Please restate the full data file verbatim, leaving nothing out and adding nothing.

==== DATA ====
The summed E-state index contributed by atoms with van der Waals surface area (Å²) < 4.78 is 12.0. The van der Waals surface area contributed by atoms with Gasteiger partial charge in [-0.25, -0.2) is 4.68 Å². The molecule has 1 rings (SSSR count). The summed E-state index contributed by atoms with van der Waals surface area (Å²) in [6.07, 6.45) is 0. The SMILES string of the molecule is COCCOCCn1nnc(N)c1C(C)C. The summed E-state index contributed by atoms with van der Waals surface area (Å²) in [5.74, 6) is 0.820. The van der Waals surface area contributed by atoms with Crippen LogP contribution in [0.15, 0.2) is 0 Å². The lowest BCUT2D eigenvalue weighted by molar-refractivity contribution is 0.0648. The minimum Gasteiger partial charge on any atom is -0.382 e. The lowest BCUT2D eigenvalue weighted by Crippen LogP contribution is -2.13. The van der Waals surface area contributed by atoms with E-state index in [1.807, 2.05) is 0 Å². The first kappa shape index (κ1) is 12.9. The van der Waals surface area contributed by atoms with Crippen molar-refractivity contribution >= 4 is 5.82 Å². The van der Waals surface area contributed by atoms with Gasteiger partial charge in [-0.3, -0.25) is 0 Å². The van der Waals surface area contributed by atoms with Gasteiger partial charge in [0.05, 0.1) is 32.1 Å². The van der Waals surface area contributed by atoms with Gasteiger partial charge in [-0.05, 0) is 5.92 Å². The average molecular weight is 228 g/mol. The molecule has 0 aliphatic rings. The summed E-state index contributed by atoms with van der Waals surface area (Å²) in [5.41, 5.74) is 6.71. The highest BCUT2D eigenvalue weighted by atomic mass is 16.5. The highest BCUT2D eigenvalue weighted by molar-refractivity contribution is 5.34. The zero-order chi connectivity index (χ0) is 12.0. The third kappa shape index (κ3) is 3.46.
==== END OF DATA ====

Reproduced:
The summed E-state index contributed by atoms with van der Waals surface area (Å²) < 4.78 is 12.0. The van der Waals surface area contributed by atoms with Gasteiger partial charge in [-0.25, -0.2) is 4.68 Å². The molecule has 1 rings (SSSR count). The summed E-state index contributed by atoms with van der Waals surface area (Å²) in [6.07, 6.45) is 0. The SMILES string of the molecule is COCCOCCn1nnc(N)c1C(C)C. The summed E-state index contributed by atoms with van der Waals surface area (Å²) in [5.74, 6) is 0.820. The van der Waals surface area contributed by atoms with Crippen LogP contribution in [0.15, 0.2) is 0 Å². The lowest BCUT2D eigenvalue weighted by molar-refractivity contribution is 0.0648. The minimum Gasteiger partial charge on any atom is -0.382 e. The lowest BCUT2D eigenvalue weighted by Crippen LogP contribution is -2.13. The van der Waals surface area contributed by atoms with E-state index in [1.807, 2.05) is 0 Å². The first kappa shape index (κ1) is 12.9. The van der Waals surface area contributed by atoms with Crippen molar-refractivity contribution >= 4 is 5.82 Å². The van der Waals surface area contributed by atoms with Gasteiger partial charge in [-0.3, -0.25) is 0 Å². The van der Waals surface area contributed by atoms with Gasteiger partial charge in [0.05, 0.1) is 32.1 Å². The van der Waals surface area contributed by atoms with Gasteiger partial charge in [-0.05, 0) is 5.92 Å². The average molecular weight is 228 g/mol. The molecule has 0 aliphatic rings. The summed E-state index contributed by atoms with van der Waals surface area (Å²) in [5.41, 5.74) is 6.71. The highest BCUT2D eigenvalue weighted by atomic mass is 16.5. The highest BCUT2D eigenvalue weighted by molar-refractivity contribution is 5.34. The zero-order chi connectivity index (χ0) is 12.0. The third kappa shape index (κ3) is 3.46.